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      Microbial Ecotoxicology of Marine Plastic Debris: A Review on Colonization and Biodegradation by the “Plastisphere”

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          Over the last decades, it has become clear that plastic pollution presents a global societal and environmental challenge given its increasing presence in the oceans. A growing literature has focused on the microbial life growing on the surfaces of these pollutants called the “plastisphere,” but the general concepts of microbial ecotoxicology have only rarely been integrated. Microbial ecotoxicology deals with (i) the impact of pollutants on microbial communities and inversely (ii) how much microbes can influence their biodegradation. The goal of this review is to enlighten the growing literature of the last 15 years on microbial ecotoxicology related to plastic pollution in the oceans. First, we focus on the impact of plastic on marine microbial life and on the various functions it ensures in the ecosystems. In this part, we also discuss the driving factors influencing biofilm development on plastic surfaces and the potential role of plastic debris as vector for dispersal of harmful pathogen species. Second, we give a critical view of the extent to which marine microorganisms can participate in the decomposition of plastic in the oceans and of the relevance of current standard tests for plastic biodegradability at sea. We highlight some examples of metabolic pathways of polymer biodegradation. We conclude with several questions regarding gaps in current knowledge of plastic biodegradation by marine microorganisms and the identification of possible directions for future research.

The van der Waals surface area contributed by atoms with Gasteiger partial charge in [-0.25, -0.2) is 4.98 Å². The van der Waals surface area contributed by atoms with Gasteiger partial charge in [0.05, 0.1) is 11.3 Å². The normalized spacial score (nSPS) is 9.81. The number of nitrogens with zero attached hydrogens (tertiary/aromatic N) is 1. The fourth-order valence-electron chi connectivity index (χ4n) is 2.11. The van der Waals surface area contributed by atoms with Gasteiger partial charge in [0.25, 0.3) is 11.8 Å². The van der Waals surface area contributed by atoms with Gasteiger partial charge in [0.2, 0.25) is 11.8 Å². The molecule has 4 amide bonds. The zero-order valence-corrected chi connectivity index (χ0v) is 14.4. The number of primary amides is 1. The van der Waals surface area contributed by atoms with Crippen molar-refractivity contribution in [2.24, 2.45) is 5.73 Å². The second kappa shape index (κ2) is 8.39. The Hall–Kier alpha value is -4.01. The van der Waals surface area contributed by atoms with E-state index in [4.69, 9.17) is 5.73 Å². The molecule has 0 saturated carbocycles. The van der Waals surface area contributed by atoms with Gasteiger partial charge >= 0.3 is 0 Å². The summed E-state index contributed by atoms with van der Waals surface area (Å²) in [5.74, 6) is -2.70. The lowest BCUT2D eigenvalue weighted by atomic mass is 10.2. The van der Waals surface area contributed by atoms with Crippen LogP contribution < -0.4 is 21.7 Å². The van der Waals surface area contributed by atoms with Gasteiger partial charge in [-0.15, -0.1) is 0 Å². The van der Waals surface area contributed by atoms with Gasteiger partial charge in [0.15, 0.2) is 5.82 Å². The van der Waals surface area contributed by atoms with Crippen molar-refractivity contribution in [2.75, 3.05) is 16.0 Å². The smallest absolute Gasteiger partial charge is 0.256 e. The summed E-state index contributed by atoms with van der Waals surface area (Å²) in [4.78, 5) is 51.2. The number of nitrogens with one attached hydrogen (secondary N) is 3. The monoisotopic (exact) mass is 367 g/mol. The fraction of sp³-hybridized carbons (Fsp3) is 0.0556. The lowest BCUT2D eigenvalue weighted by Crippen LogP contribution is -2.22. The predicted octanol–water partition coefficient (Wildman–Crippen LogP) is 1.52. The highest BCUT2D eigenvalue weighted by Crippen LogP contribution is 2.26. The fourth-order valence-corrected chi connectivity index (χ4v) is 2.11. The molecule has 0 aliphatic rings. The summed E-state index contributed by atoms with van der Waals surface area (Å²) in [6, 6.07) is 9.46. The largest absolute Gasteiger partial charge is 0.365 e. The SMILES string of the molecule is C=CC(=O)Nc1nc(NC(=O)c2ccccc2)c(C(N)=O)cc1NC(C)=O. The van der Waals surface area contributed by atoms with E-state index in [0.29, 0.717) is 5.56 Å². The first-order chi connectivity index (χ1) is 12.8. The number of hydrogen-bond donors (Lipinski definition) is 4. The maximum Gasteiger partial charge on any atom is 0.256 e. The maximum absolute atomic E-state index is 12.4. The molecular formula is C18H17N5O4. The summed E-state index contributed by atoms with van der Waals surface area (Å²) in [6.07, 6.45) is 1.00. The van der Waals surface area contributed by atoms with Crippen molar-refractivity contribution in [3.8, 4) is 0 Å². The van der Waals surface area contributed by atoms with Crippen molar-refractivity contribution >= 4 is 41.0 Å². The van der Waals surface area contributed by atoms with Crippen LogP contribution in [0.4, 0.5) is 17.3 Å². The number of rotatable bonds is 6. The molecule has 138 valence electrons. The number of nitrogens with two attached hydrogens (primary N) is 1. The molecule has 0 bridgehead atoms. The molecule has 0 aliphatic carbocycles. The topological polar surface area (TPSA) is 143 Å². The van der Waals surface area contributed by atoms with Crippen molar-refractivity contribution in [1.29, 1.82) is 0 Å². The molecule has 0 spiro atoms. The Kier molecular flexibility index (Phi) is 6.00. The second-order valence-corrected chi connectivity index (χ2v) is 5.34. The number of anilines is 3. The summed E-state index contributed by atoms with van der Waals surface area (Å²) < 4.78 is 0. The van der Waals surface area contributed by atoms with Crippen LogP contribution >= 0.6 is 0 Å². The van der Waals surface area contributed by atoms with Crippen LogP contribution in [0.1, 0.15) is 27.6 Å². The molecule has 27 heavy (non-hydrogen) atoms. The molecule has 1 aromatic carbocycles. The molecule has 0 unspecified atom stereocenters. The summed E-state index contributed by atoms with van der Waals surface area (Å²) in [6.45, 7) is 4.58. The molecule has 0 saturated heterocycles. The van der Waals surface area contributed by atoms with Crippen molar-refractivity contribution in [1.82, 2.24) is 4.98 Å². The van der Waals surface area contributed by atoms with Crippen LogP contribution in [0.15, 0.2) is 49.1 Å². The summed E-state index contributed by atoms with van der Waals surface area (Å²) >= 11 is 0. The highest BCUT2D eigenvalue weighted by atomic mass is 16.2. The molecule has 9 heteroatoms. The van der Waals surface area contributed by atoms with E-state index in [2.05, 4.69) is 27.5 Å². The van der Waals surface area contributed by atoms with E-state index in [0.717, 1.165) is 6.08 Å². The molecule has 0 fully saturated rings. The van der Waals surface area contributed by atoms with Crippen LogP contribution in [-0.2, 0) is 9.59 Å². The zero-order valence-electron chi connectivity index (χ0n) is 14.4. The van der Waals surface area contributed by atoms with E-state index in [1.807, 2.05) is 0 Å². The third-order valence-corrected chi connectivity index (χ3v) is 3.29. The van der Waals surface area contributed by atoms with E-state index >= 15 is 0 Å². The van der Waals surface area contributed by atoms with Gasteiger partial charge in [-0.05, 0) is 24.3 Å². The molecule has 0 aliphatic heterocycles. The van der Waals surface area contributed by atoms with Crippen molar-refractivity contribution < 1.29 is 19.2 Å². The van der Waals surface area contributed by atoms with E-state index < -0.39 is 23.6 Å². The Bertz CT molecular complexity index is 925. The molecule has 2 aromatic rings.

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          Most cited references 145

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          Marine pollution. Plastic waste inputs from land into the ocean.

          Plastic debris in the marine environment is widely documented, but the quantity of plastic entering the ocean from waste generated on land is unknown. By linking worldwide data on solid waste, population density, and economic status, we estimated the mass of land-based plastic waste entering the ocean. We calculate that 275 million metric tons (MT) of plastic waste was generated in 192 coastal countries in 2010, with 4.8 to 12.7 million MT entering the ocean. Population size and the quality of waste management systems largely determine which countries contribute the greatest mass of uncaptured waste available to become plastic marine debris. Without waste management infrastructure improvements, the cumulative quantity of plastic waste available to enter the ocean from land is predicted to increase by an order of magnitude by 2025.
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            Plastic Pollution in the World's Oceans: More than 5 Trillion Plastic Pieces Weighing over 250,000 Tons Afloat at Sea

            Plastic pollution is ubiquitous throughout the marine environment, yet estimates of the global abundance and weight of floating plastics have lacked data, particularly from the Southern Hemisphere and remote regions. Here we report an estimate of the total number of plastic particles and their weight floating in the world's oceans from 24 expeditions (2007–2013) across all five sub-tropical gyres, costal Australia, Bay of Bengal and the Mediterranean Sea conducting surface net tows (N = 680) and visual survey transects of large plastic debris (N = 891). Using an oceanographic model of floating debris dispersal calibrated by our data, and correcting for wind-driven vertical mixing, we estimate a minimum of 5.25 trillion particles weighing 268,940 tons. When comparing between four size classes, two microplastic 4.75 mm, a tremendous loss of microplastics is observed from the sea surface compared to expected rates of fragmentation, suggesting there are mechanisms at play that remove <4.75 mm plastic particles from the ocean surface.